Cop drama shows life through the eyes of four newbies in uniform

Xu Wei
"Ordinary Greatness" is a great insight into what it is like to be a new cop on the beat.
Xu Wei
Cop drama shows life through the eyes of four newbies in uniform

Young cops learn fast.

"Ordinary Greatness," an urban drama focusing on young police officers' growth has started airing on Dragon TV.

The series, a joint effort of directors Ding Hei, Bao Chengzhi and Fu Cexin, provides an insight into the lives and emotions of China's police officers who fight crime to ensure the safety of their community.

The stories of four new police officers are featured in the series.

Among them are a rebellious young man who is forced to join the police academy by his parents, a rigid Master of Law, a sensitive woman who fulfills her father's will and becomes a cop, and an ambitious man from a rural village.

All of them face their own challenges, pressures and conflicts.

They experience confusion, doubt and misunderstandings, and even think about giving up.

But after solving many cases, they begin to have a new understanding of their work and the honor and fulfillment it brings.

Eventually, all of the young cops shoulder their responsibilities and grow into qualified police officers.

Chinese actor Wang Jingchun, winner of the Best Actor award at the 69th Berlin Film Festival for a stunning performance in Wang Xiaoshuai's epic drama "So Long, My Son," mentors the young cops.

In real life, Wang has a very good friend who is a police officer. Talking with him helped inspire Wang in his role.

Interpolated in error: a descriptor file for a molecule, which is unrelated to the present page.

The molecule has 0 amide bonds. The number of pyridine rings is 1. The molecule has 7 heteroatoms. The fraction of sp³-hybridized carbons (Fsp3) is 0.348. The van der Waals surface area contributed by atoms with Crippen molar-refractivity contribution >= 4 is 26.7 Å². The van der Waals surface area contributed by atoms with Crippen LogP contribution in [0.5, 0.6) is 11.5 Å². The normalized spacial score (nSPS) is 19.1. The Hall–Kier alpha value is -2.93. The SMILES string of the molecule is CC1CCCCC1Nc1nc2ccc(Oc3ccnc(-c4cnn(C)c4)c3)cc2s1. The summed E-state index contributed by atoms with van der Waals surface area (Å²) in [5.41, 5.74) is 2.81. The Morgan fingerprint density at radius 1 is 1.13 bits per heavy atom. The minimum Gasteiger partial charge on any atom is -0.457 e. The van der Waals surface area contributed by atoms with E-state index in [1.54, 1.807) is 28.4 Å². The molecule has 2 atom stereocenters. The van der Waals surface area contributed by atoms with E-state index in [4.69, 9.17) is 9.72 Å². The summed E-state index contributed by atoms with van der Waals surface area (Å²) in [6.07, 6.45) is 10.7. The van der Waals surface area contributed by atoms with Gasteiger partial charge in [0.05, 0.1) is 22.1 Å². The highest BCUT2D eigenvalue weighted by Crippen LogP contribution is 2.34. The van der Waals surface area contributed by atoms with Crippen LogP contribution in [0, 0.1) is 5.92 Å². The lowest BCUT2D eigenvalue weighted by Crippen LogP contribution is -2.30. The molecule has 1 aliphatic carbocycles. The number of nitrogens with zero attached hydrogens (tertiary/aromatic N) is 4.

The series also marks director Ding Hei's return to police drama after a long absence.

In 2003, Ding shot the critically acclaimed "Jade Goddess of Mercy," a drama based on the novel by Hai Yan.

He portrays the police officers as ordinary people who make extraordinary choices.

The characters are vivid and authentic.

They also have headaches in their own lives, such as family relationships.

"The series offers panoramic portraits of police officers," said Ding.

"So we try to tell those stories from multiple perspectives to resonate with the audience."

On China's film and TV review website Douban, the series has rated 8.6 out of 10 for its down to earth storytelling and real-life scenes.

It has also received high praise from online viewers on the streaming website iQiyi.

"The drama touched me for its honesty and authenticity," said netizen Fang Zhuan.

"Since the stories are based on true life, it has also shortened the psychological distance between audience and police officers."

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